January 27, 2014

Visibility Machines: Harun Farocki and Trevor Paglen

University of Maryland Baltimore County
Left: James Benning, Ten Skies (still), 2004. 16mm film. Courtesy of the artist. Right: Stuart Cooper, Overlord (still), 1975. 35mm film. Courtesy of Janus Films.

Film Program in association with Visibility Machines: Harun Farocki and Trevor Paglen presented by the Center for Art, Design and Visual Culture at UMBC and the Center for Advanced Media at Johns Hopkins University

The Center for Art, Design and Visual Culture at the University of Maryland Baltimore County presents a two-night film program curated by Sonja Simonyi in conjunction with the exhibition Visibility Machines: Harun Farocki and Trevor Paglen.

Organized in collaboration with the Center for Advanced Media Studies at Johns Hopkins University, the program focuses on diverging cinematic representations of the military industrial complex. Expanding on the themes from the exhibition, Harun Farocki and Trevor Paglen were invited to each select a film that deeply influenced their thinking about war-making and image-making, a selection which will be paired with the artist’s own works on film and video.

February 5
Harun Farocki selects:

Overlord (Stuart Cooper, 1975, United Kingdom, b&w, 95 minutes, 35mm)
Inextuinguishable Fire (Harun Farocki, 1969, b&w, 21 mins, digital transfer of 16mm)

The 1975 film Overlord, chosen by Harun Farocki, places warfare in a fictional framework, evoking questions on the different ways in which archival footage can be incorporated into new filmic material to provide a thoughtful reconstruction of war. While Farocki does not approach the theme of war in a narrative context, issues relating to the visual representation of military strikes, and the formal strategies employed to construct such images, provide useful links to Farocki’s filmmaking as well. Meticulously researched, and using carefully selected footage from the film archives of the Imperial War Museum in Great Britain, Overlord follows a young soldier’s experiences of the Allied Forces’ D-Day invasion of Normandy during the Second World War. The striking aesthetic quality of the film was achieved by matching the archival material with live-action scenes shot with period lenses on old film stock. Overlord will be preceded by Harun Farocki’s seminal essay-film Inextinguishable Fire, which powerfully dissects the connections between napalm bombings during the Vietnam War and diverging corporate and industrial interests that lie at the basis of the chemical’s destructive use by the US Army. As the filmmaker suggests, links between production, labor, and the ultimate implementation of a given product in warfare have been successfully separated and obfuscated in contemporary capitalist society.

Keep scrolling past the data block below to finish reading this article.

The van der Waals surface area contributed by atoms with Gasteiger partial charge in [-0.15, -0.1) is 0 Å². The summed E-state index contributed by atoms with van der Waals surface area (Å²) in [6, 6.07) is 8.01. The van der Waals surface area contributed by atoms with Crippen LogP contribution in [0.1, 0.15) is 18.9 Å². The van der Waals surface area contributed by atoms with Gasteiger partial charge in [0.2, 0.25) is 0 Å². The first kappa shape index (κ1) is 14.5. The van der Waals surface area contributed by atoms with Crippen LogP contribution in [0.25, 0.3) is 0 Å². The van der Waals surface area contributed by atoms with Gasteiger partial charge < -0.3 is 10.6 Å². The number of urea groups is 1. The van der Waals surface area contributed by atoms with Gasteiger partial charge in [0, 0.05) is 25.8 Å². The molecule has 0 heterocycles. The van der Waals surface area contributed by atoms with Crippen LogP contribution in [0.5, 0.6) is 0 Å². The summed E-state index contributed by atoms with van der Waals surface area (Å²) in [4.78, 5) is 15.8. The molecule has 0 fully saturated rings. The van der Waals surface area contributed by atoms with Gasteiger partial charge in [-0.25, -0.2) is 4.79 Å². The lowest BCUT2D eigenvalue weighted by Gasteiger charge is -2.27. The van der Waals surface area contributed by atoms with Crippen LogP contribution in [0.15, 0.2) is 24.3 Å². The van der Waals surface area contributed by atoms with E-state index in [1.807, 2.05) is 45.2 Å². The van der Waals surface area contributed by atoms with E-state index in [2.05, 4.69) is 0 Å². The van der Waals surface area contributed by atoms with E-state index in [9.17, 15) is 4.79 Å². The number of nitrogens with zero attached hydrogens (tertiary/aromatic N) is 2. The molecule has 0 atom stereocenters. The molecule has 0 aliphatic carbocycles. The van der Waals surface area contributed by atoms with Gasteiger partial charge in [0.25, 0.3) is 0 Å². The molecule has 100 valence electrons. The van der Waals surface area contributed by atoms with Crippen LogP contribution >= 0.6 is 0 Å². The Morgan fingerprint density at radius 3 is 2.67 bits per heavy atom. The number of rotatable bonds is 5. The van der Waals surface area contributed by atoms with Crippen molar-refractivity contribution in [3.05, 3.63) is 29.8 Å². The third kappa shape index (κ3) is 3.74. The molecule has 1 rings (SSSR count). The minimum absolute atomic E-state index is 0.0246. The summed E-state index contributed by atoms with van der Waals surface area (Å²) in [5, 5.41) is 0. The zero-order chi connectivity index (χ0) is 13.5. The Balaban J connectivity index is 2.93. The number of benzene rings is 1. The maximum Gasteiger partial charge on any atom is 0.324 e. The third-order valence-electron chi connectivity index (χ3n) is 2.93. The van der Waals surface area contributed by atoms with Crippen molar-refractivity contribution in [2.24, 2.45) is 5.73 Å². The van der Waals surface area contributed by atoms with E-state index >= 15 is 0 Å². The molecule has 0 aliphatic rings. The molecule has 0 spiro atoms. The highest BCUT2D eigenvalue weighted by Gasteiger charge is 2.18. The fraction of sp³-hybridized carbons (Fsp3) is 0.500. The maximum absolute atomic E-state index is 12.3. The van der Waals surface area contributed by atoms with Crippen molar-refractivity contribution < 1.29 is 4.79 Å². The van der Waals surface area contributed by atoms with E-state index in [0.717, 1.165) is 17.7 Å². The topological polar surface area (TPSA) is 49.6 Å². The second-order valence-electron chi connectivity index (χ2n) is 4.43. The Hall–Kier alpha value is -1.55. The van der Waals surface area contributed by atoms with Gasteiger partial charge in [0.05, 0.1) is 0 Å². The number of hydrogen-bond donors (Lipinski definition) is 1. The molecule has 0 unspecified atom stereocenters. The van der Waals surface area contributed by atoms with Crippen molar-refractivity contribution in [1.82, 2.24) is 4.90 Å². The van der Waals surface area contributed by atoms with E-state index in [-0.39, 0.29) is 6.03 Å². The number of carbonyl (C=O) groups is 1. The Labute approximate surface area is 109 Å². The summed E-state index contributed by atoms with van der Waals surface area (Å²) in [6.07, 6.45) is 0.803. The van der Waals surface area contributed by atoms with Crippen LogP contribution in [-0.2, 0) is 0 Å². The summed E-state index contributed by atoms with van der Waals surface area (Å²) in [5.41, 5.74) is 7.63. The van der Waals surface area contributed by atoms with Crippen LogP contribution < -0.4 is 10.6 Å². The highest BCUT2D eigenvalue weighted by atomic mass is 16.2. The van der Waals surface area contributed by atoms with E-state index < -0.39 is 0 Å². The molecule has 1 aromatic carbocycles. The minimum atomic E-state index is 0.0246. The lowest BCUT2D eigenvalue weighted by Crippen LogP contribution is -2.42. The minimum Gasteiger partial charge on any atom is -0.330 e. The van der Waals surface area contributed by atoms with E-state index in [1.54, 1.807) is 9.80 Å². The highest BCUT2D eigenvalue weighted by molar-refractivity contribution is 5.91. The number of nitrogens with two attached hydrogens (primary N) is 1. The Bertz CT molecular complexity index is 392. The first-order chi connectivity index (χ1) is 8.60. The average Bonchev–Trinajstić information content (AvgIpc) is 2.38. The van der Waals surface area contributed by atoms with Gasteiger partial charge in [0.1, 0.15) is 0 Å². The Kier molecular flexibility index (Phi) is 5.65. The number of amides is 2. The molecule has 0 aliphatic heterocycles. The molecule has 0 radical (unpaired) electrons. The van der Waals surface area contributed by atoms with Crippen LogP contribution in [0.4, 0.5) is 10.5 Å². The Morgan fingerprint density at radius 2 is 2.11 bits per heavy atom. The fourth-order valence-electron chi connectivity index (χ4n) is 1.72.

February 11
Trevor Paglen selects:

Ten Skies (James Benning, 2004, United States, color, 109 minutes, 16mm)
Drone Vision (Trevor Paglen, 2010, United States, b&w, 5 minutes, video)

Trevor Paglen’s selection, James Benning’s Ten Skies, shows the skies and the continuous shifts in cloud formations above and around Val Verde, a small town in California. A formally rigorous work, it documents the effects of the physical transformation of the landscape below, brought about by natural processes as well as marks of human intrusion into the setting, such as wildfires and industrial pollution. This poetic experimental film, displaying a series of static shots, provides evocative links with Paglen’s work, for whom the sky frequently becomes an abstracted sphere in which one can probe, and potentially detect traces of military activity. Importantly, despite the seemingly unassuming subject matter of Ten Skies, Benning has repeatedly highlighted its political significance as an “anti-war artwork … about the antithesis of war, the kind of beauty we’re destroying.” The screening will follow Trevor Paglen’s video Drone Vision, which shows images recorded by a momentarily aimless drone that were intercepted by the artist. The visual data reveals the machine eerily mimicking the wandering motions of human vision.

Visibility Machines: Harun Farocki and Trevor Paglen

This exhibition, curated by Niels Van Tomme, explores the unique roles Harun Farocki and Trevor Paglen play as meticulous observers of the global military industrial complex. Investigating forms of military surveillance, espionage, war-making, and weaponry, Visibility Machines highlights how the artists each examine the deceptive and clandestine ways in which military projects have deeply transformed, and politicized, our relationship to images and the realities they seem to represent.

On view at the Center for Art, Design and Visual Culture from October 24, 2013 through February 22, 2014. For more information, visit

Admission to the film program and exhibition is free. Supported by the Andy Warhol Foundation for the Visual Arts, the Elizabeth Firestone Graham Foundation, the Institut für Auslandsbeziehungen, the Goethe-Institut Washington, DC, the Baltimore County Commission on Art and Sciences, and the Maryland State Arts Council.


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